Are you interested in Communication Studies and Mass Media? Athabasca University’s Communications Studies program has expanded to include a new communications course, Introduction to Mass Media (CMNS 201), to its list of ever-growing course offerings. According to course professor Dr. Evelyn Ellerman, CMNS 201 is the ?first of two introductory courses for our proposed Bachelor of Arts (Communication Studies),? and offers students an excellent learning experience through varied topics and an exciting online component.
CMNS 201 highlights the ?important relations between technology and society and between the mass media and society.? Over nine units, students focus on various key topics in the media. Students are also trained to focus on ?questions raised by the relations between these media and the field of public relations; by the globalization of information; and by the blanketing effects of media on society.?
Unit 1 acts as an introduction to mass media and communication, ensuring that students have the ?framework? upon which to build their knowledge of further material discussed in the course.
In unit 2, students discuss public relations, seeing how the field ?balances the ethical standards that support the practice of public relations against the ways in which they can be perverted by public and private interests.?
Units 3 and 4 discuss advertising and newspapers/magazines, respectively. The topic of unit 5, sound recordings, ?pays particular attention to ownership and control in the music industry.? Students also delve into the cultural effects of music, and the ?role of music in society.?
Units 6 and 7 familiarize students with radio and television media; in unit 8, students look at the widespread use of the Internet, with special focus on the ?social, legal, and ethical problems that this medium poses to society.?
CMNS 201 also has a new online textbook component. Students receive a ?print copy of the text, The Media of Mass Communication by Vivian and Maurin, along with its URL.? This URL enables students to access additional sections that have been added to the text to enrich the students? learning experience. For instance, students can access additional topics such as ?Media People,? ?Media Issues,? and ?Media Abroad? to ?broaden understanding and appreciation of the history of mass media and the thoughts of some of its key players,? says Dr. Ellerman.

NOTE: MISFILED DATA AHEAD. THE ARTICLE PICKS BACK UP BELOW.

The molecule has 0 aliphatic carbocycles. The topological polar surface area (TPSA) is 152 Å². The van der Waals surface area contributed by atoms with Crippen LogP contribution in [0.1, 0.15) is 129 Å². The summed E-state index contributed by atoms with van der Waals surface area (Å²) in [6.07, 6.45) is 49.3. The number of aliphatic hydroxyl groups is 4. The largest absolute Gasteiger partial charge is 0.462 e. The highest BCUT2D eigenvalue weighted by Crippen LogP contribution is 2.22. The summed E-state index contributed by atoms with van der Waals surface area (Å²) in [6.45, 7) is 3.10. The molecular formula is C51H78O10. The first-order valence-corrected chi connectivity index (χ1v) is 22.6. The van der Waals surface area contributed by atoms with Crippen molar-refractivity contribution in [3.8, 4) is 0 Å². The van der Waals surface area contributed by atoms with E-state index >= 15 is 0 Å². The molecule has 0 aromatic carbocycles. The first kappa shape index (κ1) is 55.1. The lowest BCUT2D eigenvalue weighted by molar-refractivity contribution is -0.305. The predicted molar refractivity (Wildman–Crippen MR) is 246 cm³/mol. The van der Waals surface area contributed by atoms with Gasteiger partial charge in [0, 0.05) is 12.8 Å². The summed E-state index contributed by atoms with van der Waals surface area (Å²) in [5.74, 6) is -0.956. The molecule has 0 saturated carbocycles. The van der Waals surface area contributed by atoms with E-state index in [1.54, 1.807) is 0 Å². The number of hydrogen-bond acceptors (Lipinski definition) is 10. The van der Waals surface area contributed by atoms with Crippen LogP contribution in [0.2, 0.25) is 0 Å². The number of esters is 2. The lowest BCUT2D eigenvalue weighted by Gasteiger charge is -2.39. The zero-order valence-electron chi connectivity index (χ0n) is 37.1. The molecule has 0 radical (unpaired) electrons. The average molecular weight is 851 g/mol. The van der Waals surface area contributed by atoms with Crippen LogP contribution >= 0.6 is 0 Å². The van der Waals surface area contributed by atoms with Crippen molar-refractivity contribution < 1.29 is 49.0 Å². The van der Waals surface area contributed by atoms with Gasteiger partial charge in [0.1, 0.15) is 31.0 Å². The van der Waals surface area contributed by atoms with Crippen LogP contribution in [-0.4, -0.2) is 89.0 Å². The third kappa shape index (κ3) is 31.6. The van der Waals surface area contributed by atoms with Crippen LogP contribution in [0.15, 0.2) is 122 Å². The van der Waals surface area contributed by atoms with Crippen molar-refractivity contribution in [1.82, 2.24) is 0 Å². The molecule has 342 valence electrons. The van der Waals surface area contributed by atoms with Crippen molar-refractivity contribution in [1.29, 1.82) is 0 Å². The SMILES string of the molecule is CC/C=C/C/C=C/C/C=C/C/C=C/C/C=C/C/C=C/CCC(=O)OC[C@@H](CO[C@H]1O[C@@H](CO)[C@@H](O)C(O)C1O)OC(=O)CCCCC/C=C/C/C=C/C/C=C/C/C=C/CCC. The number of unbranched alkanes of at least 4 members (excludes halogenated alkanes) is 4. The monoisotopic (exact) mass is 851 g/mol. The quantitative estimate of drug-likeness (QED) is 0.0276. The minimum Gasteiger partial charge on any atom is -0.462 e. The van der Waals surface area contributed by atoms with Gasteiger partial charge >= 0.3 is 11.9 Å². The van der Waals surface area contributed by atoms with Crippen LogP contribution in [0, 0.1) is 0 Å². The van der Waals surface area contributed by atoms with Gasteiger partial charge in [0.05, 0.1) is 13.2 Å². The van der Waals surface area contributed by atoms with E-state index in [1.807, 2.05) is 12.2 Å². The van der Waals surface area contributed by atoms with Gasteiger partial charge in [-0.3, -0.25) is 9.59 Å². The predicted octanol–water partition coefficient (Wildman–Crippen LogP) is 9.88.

Additionally, CMNS 201 also has audio and video components. Dr. Ellerman indicated that Dr. Aaron Bor has a ?wonderful ability to reach the first year student in a way that is accessible and interesting. It is appropriate that the course moves back and forth between the print and online formats, because that is what contemporary media ask us to do.?
Course authors Dr. Bor and Dr. Ellerman are both part of AU’s Communications Studies faculty.
Dr. Bor, previously professor of Communication Design at the California State University, Chico, is currently an Adjunct Professor at AU. Dr. Bor has worked extensively with video arts and multimedia workshops at the University of California at Santa Cruz. His awards for this work include those from the Santa Cruz Video Festival, California Intercollegiate Press Association, and the Broadcast Education Association. His previous clients include the Public Broadcasting Service, Canadian Broadcasting Corporation, National Park Service, as well as the State of California, and many more.
Dr. Ellerman is one of the pioneers of AU’s Communication Studies program, and was a driving force behind its conception in 1999. She has co-authored several AU Communications courses, including CNMS 301 (Communication Theory and Analysis) and CMNS 302 (Communication in History).
CMNS 201 has several assignments, as well as a final exam, the latter of which is worth 40%. According to Dr. Ellerman, the assignments are ?designed to give students a great deal of feedback throughout the course.? She explained that the AU faculty has found, over the years, that students ?prefer more frequent feedback and course assignments that are divided into smaller chunks,? a preference that is especially pronounced in 200-level courses like CMNS 201.
As a result, CMNS 201 has three essay assignments (750 words each), each of which is worth 8%. The essay topics are suggested in the assignment manual, and are many and varied. All topics focus not on the reading of the course material, but on the student’s ability to apply their readings to ?everyday life? situations. Essay topics include media debate issues, analysis of the ?construction and effectiveness of advertisements,? as well as ?assessment of the effectiveness of certain media in [the student’s] community.?
The remaining 18% of CMNS 201’s marking scheme consists of their choice of two unit study questions which focus on the unIt’s material. If students prefer, another option for these small assignments is a short discussion on the relevancy of the mass media theories discussed in the unit to ?the contemporary environment.? The unit study questions help facilitate quality student-tutor interactions, providing students with an excellent learning experience.
For more information, visit the course syllabus at: http://www.athabascau.ca/html/syllabi/cmns/cmns201.htm